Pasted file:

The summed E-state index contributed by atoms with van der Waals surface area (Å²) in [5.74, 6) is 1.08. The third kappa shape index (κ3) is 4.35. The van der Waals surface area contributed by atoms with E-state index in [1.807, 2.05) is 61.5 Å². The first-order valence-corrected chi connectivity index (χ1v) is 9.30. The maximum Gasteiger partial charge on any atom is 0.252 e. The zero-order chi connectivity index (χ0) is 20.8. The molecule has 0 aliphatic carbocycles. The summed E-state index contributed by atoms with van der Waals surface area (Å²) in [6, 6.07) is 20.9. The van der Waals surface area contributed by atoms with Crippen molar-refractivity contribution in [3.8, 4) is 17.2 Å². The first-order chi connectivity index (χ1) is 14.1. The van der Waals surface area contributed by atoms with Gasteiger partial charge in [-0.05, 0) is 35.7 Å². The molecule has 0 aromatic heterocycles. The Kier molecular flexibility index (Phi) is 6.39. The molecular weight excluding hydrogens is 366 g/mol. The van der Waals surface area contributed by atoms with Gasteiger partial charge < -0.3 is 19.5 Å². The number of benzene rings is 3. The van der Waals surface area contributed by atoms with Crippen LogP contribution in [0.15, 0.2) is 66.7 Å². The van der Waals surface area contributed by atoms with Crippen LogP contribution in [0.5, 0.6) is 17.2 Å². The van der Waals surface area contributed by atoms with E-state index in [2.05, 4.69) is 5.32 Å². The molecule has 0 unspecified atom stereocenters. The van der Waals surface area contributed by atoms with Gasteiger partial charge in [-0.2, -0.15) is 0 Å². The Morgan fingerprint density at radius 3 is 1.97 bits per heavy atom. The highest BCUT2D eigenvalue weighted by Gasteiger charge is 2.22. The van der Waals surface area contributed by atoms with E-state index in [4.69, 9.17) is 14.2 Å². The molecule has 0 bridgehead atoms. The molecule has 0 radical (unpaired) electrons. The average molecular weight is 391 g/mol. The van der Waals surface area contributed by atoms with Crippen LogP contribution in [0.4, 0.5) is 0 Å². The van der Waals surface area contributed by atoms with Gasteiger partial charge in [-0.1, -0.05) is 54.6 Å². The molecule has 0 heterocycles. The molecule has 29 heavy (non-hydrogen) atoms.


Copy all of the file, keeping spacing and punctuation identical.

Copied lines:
The summed E-state index contributed by atoms with van der Waals surface area (Å²) in [5.74, 6) is 1.08. The third kappa shape index (κ3) is 4.35. The van der Waals surface area contributed by atoms with E-state index in [1.807, 2.05) is 61.5 Å². The first-order valence-corrected chi connectivity index (χ1v) is 9.30. The maximum Gasteiger partial charge on any atom is 0.252 e. The zero-order chi connectivity index (χ0) is 20.8. The molecule has 0 aliphatic carbocycles. The summed E-state index contributed by atoms with van der Waals surface area (Å²) in [6, 6.07) is 20.9. The van der Waals surface area contributed by atoms with Crippen molar-refractivity contribution in [3.8, 4) is 17.2 Å². The first-order chi connectivity index (χ1) is 14.1. The van der Waals surface area contributed by atoms with Gasteiger partial charge in [-0.05, 0) is 35.7 Å². The molecule has 0 aromatic heterocycles. The Kier molecular flexibility index (Phi) is 6.39. The molecular weight excluding hydrogens is 366 g/mol. The van der Waals surface area contributed by atoms with Gasteiger partial charge < -0.3 is 19.5 Å². The number of benzene rings is 3. The van der Waals surface area contributed by atoms with Crippen LogP contribution in [0.15, 0.2) is 66.7 Å². The van der Waals surface area contributed by atoms with Crippen LogP contribution in [0.5, 0.6) is 17.2 Å². The van der Waals surface area contributed by atoms with E-state index in [2.05, 4.69) is 5.32 Å². The molecule has 0 unspecified atom stereocenters. The van der Waals surface area contributed by atoms with Gasteiger partial charge in [-0.2, -0.15) is 0 Å². The Morgan fingerprint density at radius 3 is 1.97 bits per heavy atom. The highest BCUT2D eigenvalue weighted by Gasteiger charge is 2.22. The van der Waals surface area contributed by atoms with E-state index in [4.69, 9.17) is 14.2 Å². The molecule has 0 bridgehead atoms. The molecule has 0 radical (unpaired) electrons. The average molecular weight is 391 g/mol. The van der Waals surface area contributed by atoms with Crippen LogP contribution in [0.4, 0.5) is 0 Å². The van der Waals surface area contributed by atoms with Gasteiger partial charge in [-0.1, -0.05) is 54.6 Å². The molecule has 0 heterocycles. The molecule has 29 heavy (non-hydrogen) atoms.